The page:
14 Surprising Front Doors That Beckon You Inside

14 Surprising Front Doors That Beckon You Inside

Defying convention, these unconventional front doors turn thresholds into design opportunities.
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The front door of a home is a critical design element that sets the tone for the rest of the building. Visible from both the exterior and interior, it is frequently a site of drama, color, and special detailing. Here, we’ve rounded up some unique and eye-catching front doors that will have you wanting to step inside and see more.

The Lightweight Wood Shutters of the Brillhart House

Lightweight, shuttered doors made of western red cedar line the outer edge of the front porch, providing privacy and protection from the weather. The wood is left unstained, so it will age naturally, similar to the surrounding ipe wood. Just behind the shutter system, 50 feet of glass walls—broken into four sets of sliding panels—open to eliminate the barriers between indoor and outdoor spaces.

The front door of this house in Scotland is built from charred cedar boards—a traditional way of fireproofing wood developed in Japan. In this case, the effect on the front door is likely more aesthetic than preventative, though you can never be too careful. 

The owner of this Prague apartment splits his time between Japan and the Czech Republic, and these two design influences are reflected in the detailing. Klára Šumová, who designed the furniture and fittings, and Michaela Tomišková of Dechem, who designed the glass items and lighting, worked with A1 Architects to create brass fixtures, chandeliers, and doorknobs and handles with glass infills crafted by skilled Czech glassblowers.

Designed by architect Robert Robinson after a Balinese resort, this Hawaiian estate commands sweeping ocean and multi-island views. The pool is visible, even from the custom front doors, which give off a warm, local vibe through their woven appearance and wood construction.

While most homes have their front doors centered on a flat wall, this home in Canada by Omer Arbel is entered through two solid walnut doors at the corner of the home.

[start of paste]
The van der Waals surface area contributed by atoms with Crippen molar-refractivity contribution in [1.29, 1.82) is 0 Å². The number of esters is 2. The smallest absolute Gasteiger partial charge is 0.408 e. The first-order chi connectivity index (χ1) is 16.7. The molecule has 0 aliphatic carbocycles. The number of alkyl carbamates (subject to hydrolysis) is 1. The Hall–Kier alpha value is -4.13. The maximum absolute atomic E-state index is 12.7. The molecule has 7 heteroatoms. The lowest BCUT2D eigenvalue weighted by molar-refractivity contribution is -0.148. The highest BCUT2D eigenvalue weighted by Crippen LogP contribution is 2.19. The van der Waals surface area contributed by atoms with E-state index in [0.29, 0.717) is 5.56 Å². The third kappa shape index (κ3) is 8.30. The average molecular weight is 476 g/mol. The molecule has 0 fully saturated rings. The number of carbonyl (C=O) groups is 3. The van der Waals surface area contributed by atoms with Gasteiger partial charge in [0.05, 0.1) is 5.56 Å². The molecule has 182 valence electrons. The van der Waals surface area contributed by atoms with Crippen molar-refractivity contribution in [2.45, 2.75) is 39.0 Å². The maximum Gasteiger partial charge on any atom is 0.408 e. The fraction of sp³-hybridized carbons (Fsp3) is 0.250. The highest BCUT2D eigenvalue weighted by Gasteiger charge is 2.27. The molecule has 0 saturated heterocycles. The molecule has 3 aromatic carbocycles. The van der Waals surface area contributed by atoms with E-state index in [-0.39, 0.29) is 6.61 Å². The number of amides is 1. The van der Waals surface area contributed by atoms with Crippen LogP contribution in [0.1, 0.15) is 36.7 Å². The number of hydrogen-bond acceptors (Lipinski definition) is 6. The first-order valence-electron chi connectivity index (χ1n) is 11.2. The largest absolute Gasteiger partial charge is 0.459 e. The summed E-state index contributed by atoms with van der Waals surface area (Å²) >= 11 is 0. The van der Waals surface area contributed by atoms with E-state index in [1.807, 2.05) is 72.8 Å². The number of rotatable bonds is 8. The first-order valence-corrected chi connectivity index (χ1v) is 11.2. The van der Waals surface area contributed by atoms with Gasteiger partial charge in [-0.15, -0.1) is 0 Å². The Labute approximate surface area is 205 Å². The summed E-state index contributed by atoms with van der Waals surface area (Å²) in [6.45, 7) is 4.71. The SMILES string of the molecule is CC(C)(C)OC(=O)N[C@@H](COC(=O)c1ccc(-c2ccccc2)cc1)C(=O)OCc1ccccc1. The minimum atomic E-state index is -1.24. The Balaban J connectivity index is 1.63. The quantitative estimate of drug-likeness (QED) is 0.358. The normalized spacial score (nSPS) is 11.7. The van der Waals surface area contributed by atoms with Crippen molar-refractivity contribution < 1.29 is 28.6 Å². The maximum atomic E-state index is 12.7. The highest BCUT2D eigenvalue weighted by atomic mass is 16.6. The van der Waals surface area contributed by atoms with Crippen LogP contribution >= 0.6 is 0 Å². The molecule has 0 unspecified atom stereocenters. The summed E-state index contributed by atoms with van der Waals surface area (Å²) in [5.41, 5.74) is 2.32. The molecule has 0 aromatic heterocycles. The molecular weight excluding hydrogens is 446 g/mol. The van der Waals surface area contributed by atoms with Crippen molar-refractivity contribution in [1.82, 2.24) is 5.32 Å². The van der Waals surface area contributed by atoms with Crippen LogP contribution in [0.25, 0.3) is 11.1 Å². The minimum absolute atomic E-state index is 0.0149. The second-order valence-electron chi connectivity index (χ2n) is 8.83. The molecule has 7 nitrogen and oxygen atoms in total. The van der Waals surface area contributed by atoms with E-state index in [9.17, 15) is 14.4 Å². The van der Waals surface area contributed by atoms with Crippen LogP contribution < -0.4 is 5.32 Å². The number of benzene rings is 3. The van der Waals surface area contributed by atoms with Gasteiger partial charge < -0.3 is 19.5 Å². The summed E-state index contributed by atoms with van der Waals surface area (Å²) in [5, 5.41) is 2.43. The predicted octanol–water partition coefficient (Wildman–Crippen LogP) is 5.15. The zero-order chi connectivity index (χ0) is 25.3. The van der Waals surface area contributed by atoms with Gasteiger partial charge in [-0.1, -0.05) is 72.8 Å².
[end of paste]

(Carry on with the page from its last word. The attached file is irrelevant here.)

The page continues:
The front door is an awe-inspiring, 14-foot, mixed wood creation made by L.A. custom door fabricators Real Door Inc. The wood used in making the door were mostly leftovers from the shop, says Dino of Real Door Inc. A gentle wave pattern accentuates the material's natural grain.

 A metal-and-glass door with a modern-but-industrial edge ties into the home's material palette of pre-weathered corrugated steel cladding, buff limestone walls, and large aluminum apertures, along with an interior palette of cedar-clad ceilings, oil-rubbed steel, and exposed concrete floors.

The porte cochère is the main entry to the house. A mahogany-and-glass pivot door allows you to see through the Great Room to the back porch and the valley beyond.

The bright yellow door adds a playful touch to a concrete abode. There is ample storage for surf gear throughout the dwelling, creating a connection between inside and out.

Conceived as a glass wall or window that could swing open rather than a typical door, the resulting glass-and-metal piece is so heavy that it required its own foundation! Thanks to clever engineering by Sand Studios, even seven-year-old Macy can operate the 2,000-pound door.

The Museum for Architectural Drawing in Berlin, designed by Russian firm SPEECH Tchoban & Kuznetsov, has a wooden door that mimics the structure's textured concrete exterior.

In the renovation of a traditional cave home in Weinan, China, the arched front entrance mimics the curve of the caves, and the wooden front door with contrasting black hinges swings open in two parts.

Reclaimed bricks and a pivoting, weathered steel door speak to the industrial flavor and salvaged materials found throughout this office renovation by architecture studio Linehouse. The result is a design that is both dramatic in form and texture, but subtle in its natural palette.

The focal point of the home’s modernized exterior is a custom, wood-and-steel entry gate designed by atelier KS and built by DeFauw Design + Fabrication, a local fabricator who also made custom closing hardware for the piece. Franz and Paré-Mayer paired angled cypress slats with an industrial metal frame to create the entryway. A few paces behind the gate, a large glass door provides direct access to the home, fulfilling the owners’ wish for an entry vestibule that would be separate from the street. The angled wood slats offer privacy from the exterior, while selectively allowing light to penetrate through.



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